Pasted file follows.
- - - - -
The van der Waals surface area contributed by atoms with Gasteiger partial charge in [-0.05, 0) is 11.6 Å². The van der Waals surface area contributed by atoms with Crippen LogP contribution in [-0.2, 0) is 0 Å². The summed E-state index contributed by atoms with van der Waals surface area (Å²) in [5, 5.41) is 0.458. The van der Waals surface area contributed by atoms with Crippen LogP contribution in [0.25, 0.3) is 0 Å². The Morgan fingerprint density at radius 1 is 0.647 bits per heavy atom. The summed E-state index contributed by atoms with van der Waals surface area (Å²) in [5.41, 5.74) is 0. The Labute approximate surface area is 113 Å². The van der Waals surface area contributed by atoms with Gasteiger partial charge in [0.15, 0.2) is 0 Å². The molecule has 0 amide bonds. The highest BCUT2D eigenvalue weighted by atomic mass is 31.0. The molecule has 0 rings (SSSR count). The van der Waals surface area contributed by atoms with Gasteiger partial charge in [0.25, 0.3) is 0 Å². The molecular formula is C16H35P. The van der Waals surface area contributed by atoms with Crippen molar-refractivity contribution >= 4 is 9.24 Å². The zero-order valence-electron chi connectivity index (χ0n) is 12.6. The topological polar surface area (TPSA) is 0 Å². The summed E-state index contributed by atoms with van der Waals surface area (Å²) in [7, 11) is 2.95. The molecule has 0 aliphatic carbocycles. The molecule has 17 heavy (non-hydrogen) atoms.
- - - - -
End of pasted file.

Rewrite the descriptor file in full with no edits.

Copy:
The van der Waals surface area contributed by atoms with Gasteiger partial charge in [-0.05, 0) is 11.6 Å². The van der Waals surface area contributed by atoms with Crippen LogP contribution in [-0.2, 0) is 0 Å². The summed E-state index contributed by atoms with van der Waals surface area (Å²) in [5, 5.41) is 0.458. The van der Waals surface area contributed by atoms with Crippen LogP contribution in [0.25, 0.3) is 0 Å². The Morgan fingerprint density at radius 1 is 0.647 bits per heavy atom. The summed E-state index contributed by atoms with van der Waals surface area (Å²) in [5.41, 5.74) is 0. The Labute approximate surface area is 113 Å². The van der Waals surface area contributed by atoms with Gasteiger partial charge in [0.15, 0.2) is 0 Å². The molecule has 0 amide bonds. The highest BCUT2D eigenvalue weighted by atomic mass is 31.0. The molecule has 0 rings (SSSR count). The van der Waals surface area contributed by atoms with Gasteiger partial charge in [0.25, 0.3) is 0 Å². The molecular formula is C16H35P. The van der Waals surface area contributed by atoms with Crippen molar-refractivity contribution >= 4 is 9.24 Å². The zero-order valence-electron chi connectivity index (χ0n) is 12.6. The topological polar surface area (TPSA) is 0 Å². The summed E-state index contributed by atoms with van der Waals surface area (Å²) in [7, 11) is 2.95. The molecule has 0 aliphatic carbocycles. The molecule has 17 heavy (non-hydrogen) atoms.